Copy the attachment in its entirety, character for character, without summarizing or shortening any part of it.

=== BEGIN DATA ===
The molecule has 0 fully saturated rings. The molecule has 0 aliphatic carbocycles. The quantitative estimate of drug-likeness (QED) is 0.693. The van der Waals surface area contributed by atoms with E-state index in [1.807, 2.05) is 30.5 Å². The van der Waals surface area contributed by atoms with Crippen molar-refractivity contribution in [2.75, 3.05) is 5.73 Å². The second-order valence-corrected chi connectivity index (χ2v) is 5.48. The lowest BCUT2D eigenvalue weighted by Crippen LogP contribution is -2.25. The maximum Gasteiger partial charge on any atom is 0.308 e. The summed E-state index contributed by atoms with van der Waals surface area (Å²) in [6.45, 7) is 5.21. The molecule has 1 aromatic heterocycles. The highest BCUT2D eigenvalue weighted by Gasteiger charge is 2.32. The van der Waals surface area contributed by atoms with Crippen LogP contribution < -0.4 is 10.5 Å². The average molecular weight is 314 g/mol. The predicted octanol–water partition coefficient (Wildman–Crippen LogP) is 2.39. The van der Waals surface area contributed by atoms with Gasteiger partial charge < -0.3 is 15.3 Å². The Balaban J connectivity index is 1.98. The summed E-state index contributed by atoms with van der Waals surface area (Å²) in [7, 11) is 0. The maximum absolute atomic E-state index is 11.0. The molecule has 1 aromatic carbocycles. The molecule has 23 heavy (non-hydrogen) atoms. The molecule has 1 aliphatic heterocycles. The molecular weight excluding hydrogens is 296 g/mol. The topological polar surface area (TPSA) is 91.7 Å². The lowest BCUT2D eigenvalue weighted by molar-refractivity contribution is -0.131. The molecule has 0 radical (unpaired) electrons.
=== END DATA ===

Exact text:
The molecule has 0 fully saturated rings. The molecule has 0 aliphatic carbocycles. The quantitative estimate of drug-likeness (QED) is 0.693. The van der Waals surface area contributed by atoms with E-state index in [1.807, 2.05) is 30.5 Å². The van der Waals surface area contributed by atoms with Crippen molar-refractivity contribution in [2.75, 3.05) is 5.73 Å². The second-order valence-corrected chi connectivity index (χ2v) is 5.48. The lowest BCUT2D eigenvalue weighted by Crippen LogP contribution is -2.25. The maximum Gasteiger partial charge on any atom is 0.308 e. The summed E-state index contributed by atoms with van der Waals surface area (Å²) in [6.45, 7) is 5.21. The molecule has 1 aromatic heterocycles. The highest BCUT2D eigenvalue weighted by Gasteiger charge is 2.32. The van der Waals surface area contributed by atoms with Crippen LogP contribution < -0.4 is 10.5 Å². The average molecular weight is 314 g/mol. The predicted octanol–water partition coefficient (Wildman–Crippen LogP) is 2.39. The van der Waals surface area contributed by atoms with Gasteiger partial charge < -0.3 is 15.3 Å². The Balaban J connectivity index is 1.98. The summed E-state index contributed by atoms with van der Waals surface area (Å²) in [7, 11) is 0. The maximum absolute atomic E-state index is 11.0. The molecule has 1 aromatic carbocycles. The molecule has 23 heavy (non-hydrogen) atoms. The molecule has 1 aliphatic heterocycles. The molecular weight excluding hydrogens is 296 g/mol. The topological polar surface area (TPSA) is 91.7 Å². The lowest BCUT2D eigenvalue weighted by molar-refractivity contribution is -0.131. The molecule has 0 radical (unpaired) electrons.